Playoff race adds juice to Penguins-Flyers rivalry
March 19, 2016 12:00 AM
Phil Kessel, second from left, celebrates a goal with Penguins teammates Jan. 21 against the Flyers at Consol Energy Center.
By Dave Molinari / Pittsburgh Post-Gazette
It is, under normal circumstances, a lot like sticking two scorpions in a bottle.
Maybe two rattlesnakes in a sack.
Or two wolverines in a cage. A small cage.
Except perhaps a bit nastier. OK, a lot nastier.
When the Penguins and Flyers are forced to share a slab of ice, as they will today at Wells Fargo Center, the only things higher than the intensity and emotion tend to be elbows and sticks.
“It’s quite the rivalry,” Penguins center Sidney Crosby said Friday.
That’s true — most of the time. But Crosby’s assessment probably qualifies as an understatement, given what’s at stake when the Penguins face the Flyers three times in their final 12 regular-season games.
The Penguins, 38-24-8 after 70 games, have a tenuous grip on the first wild-card playoff berth in the Eastern Conference. They are three points ahead of Detroit, which has played 71 games, and four in front of Philadelphia, which has played 69.
Beat the Flyers today — especially if they can do it in regulation — and the Penguins could give themselves some breathing room. Lose — particularly if they wouldn’t get a point by forcing overtime — and the Flyers could catch the Penguins when Philadelphia’s game-in-hand comes into play.
“We know the situation,” Penguins defenseman Ian Cole said. “We know the rivalry factor and, obviously, the playoff factor on top of that kind of exponentially makes that more of a heated game.”
Almost as hot, perhaps, as the Flyers have been in recent weeks. They are on an 8-1-1 roll, a dramatic upgrade from their 6-5-9 record in the first 20 games of the season.
Although there was a time when Philadelphia seemed more likely to get a prime spot in the NHL draft lottery than a playoff berth, the Penguins insist they aren’t surprised the Flyers are in the postseason mix.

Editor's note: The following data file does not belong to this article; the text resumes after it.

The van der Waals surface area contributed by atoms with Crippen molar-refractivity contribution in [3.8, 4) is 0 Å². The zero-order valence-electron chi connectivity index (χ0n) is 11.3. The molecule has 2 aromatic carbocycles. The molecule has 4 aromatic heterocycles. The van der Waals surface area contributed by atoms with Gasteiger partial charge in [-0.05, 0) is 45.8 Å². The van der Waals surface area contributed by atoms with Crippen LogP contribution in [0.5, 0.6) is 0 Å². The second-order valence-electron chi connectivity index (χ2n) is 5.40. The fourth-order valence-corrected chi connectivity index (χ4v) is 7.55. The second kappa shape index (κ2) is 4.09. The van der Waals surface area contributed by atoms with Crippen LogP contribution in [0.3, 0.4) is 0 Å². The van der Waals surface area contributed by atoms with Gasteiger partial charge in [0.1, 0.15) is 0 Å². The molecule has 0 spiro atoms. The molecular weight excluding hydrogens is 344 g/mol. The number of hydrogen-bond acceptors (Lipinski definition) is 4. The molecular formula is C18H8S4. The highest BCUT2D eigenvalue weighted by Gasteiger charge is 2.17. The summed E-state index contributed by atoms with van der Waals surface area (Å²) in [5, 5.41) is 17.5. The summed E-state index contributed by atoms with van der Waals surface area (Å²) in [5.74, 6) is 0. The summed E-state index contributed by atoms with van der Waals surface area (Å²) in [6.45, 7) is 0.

“All it takes is one really big winning streak, and they’ve shown that they’ve been able to string some wins together,” forward Eric Fehr said. “You have to have a big winning streak, then don’t lose two in a row very often, and you’re going to be there. And that’s what that team has done.”
That’s a credit to the work of first-year coach Dave Hakstol, but the infusion of talent provided by defenseman Shayne Gostisbehere, a serious rookie of the year candidate, certainly hasn’t hurt.
He has been especially valuable on the Flyers’ power play, a unit that traditionally torments the Penguins. It converted five of 17 chances against the Penguins in 2014-15 and was 3-for-6 in a 4-3 Penguins victory Jan. 21 at Consol Energy Center.
The Penguins’ penalty-killing problems against Philadelphia have been compounded in recent seasons by a penchant for taking unnecessary penalties, often because they’ve allowed Flyers jabs — literal and verbal — to get to them.
“They have those guys who are irritating players,” said Cole, who added that the Penguins have to “not let those slashes or words or maybe a late punch after the whistle get the best of us.”
Regardless of today’s outcome, the playoff picture might not become clear until after the regular-season finale, which the Penguins will play April 9 in Philadelphia.
For the moment, though, they have the upper hand on the Flyers and Detroit.
“You fight all year to get into position and you want to be in control of your own destiny,” Fehr said. “And that’s what we have right now.”
Dave Molinari: Dmolinari@Post-Gazette.com and Twitter @MolinariPG.
Who: Penguins at Philadelphia Flyers.
When, where: 1:08 p.m. today, Wells Fargo Center, Philadelphia.
Noteworthy: Penguins seeking third away victory in row, which would be their longest such streak since winning five consecutive on road Oct. 24-Nov. 6. … Flyers are 19-9-7 at home, where they have won six of past seven. … Penguins C Sidney Crosby has 32 goals, 46 assists in 53 career games against Philadelphia. … Flyers C Sean Couturier does not have goal in his past 17 games. … Penguins LW Chris Kunitz has team-best plus-minus rating of plus-11 on road. … Philadelphia’s home power play is one of NHL’s worst, with success rate of 17.1 percent.
Did you know? Four of Flyers rookie D Shayne Gostisbehere’s 16 goals have been overtime winners.
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